Jump to ContentJump to Main Navigation
Trauma and TransformationThe Political Progress of John Bunyan$
Users without a subscription are not able to see the full content.

Vera J. Camden

Print publication date: 2007

Print ISBN-13: 9780804757850

Published to Stanford Scholarship Online: June 2013

DOI: 10.11126/stanford/9780804757850.001.0001

Show Summary Details
Page of

PRINTED FROM STANFORD SCHOLARSHIP ONLINE (www.stanford.universitypressscholarship.com). (c) Copyright Stanford University Press, 2022. All Rights Reserved. An individual user may print out a PDF of a single chapter of a monograph in SSO for personal use.date: 28 June 2022

Bunyart'S Women, Women's Bunyan

Bunyart'S Women, Women's Bunyan

(p.63) Chapter 5 Bunyart'S Women, Women's Bunyan
Trauma and Transformation

Margaret J. M. Ezell

Stanford University Press

This chapter argues that John Bunyan's relations to women, and theirs to him, are far more historically, artistically, and psychologically complex than most previous critics have suggested. Drawing on seventeenth-century women's literary history, it reexamines Bunyan's place in the gender politics of the early modern landscape and demonstrates that critics have curiously colluded with Bunyan himself in averting their gaze from the powerful feminine figures that populate his writings. The chapter looks at the controversies surrounding a woman named Margaret Pryor, who was accused of witchcraft after having been turned into a bay mare. This reported incident, along with the scandal of church member Agnes Beaumont riding behind him on horseback, illustrates the historical reality of the women found in Bunyan's writings but who are often considered mere footnotes in critical discussions. Bunyan's writings seem to reveal complex characterizations of femininity.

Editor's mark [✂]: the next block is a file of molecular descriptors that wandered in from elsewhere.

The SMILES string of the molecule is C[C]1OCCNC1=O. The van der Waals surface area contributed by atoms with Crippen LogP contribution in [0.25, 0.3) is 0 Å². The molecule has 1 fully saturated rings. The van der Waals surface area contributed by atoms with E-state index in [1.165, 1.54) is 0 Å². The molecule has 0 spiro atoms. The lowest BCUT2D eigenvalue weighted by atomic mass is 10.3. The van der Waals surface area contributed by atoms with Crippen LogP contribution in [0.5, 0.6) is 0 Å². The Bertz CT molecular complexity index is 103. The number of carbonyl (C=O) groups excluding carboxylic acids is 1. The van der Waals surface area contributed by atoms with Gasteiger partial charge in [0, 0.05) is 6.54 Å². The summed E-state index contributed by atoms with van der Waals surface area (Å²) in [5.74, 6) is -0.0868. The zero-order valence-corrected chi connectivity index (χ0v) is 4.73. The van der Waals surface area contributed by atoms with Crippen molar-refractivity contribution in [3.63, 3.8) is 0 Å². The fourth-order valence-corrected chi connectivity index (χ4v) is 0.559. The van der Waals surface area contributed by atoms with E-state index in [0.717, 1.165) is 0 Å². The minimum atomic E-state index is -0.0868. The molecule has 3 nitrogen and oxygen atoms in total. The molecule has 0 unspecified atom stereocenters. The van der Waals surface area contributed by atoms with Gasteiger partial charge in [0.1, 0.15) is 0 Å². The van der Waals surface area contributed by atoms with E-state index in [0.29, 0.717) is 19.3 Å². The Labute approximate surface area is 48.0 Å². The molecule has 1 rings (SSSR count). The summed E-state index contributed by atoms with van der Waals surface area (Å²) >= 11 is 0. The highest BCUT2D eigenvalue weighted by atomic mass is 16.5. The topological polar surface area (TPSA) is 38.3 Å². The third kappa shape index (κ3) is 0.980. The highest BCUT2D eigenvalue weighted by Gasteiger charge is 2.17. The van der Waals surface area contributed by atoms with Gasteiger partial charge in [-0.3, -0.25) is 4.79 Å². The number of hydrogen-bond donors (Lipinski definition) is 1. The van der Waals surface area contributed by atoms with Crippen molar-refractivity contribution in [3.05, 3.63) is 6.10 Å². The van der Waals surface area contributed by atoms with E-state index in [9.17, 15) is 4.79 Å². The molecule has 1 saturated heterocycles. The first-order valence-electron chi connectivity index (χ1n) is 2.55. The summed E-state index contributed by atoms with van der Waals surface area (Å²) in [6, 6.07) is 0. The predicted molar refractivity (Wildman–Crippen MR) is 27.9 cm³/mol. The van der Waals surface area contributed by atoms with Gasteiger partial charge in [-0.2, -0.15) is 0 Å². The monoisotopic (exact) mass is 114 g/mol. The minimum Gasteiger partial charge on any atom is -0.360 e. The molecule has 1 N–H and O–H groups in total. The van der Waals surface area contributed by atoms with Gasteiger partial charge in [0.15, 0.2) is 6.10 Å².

Keywords:   John Bunyan, women, gender politics, Margaret Pryor, witchcraft, Agnes Beaumont, femininity, literary history

Stanford Scholarship Online requires a subscription or purchase to access the full text of books within the service. Public users can however freely search the site and view the abstracts and keywords for each book and chapter.

Please, subscribe or login to access full text content.

If you think you should have access to this title, please contact your librarian.

To troubleshoot, please check our FAQs , and if you can't find the answer there, please contact us.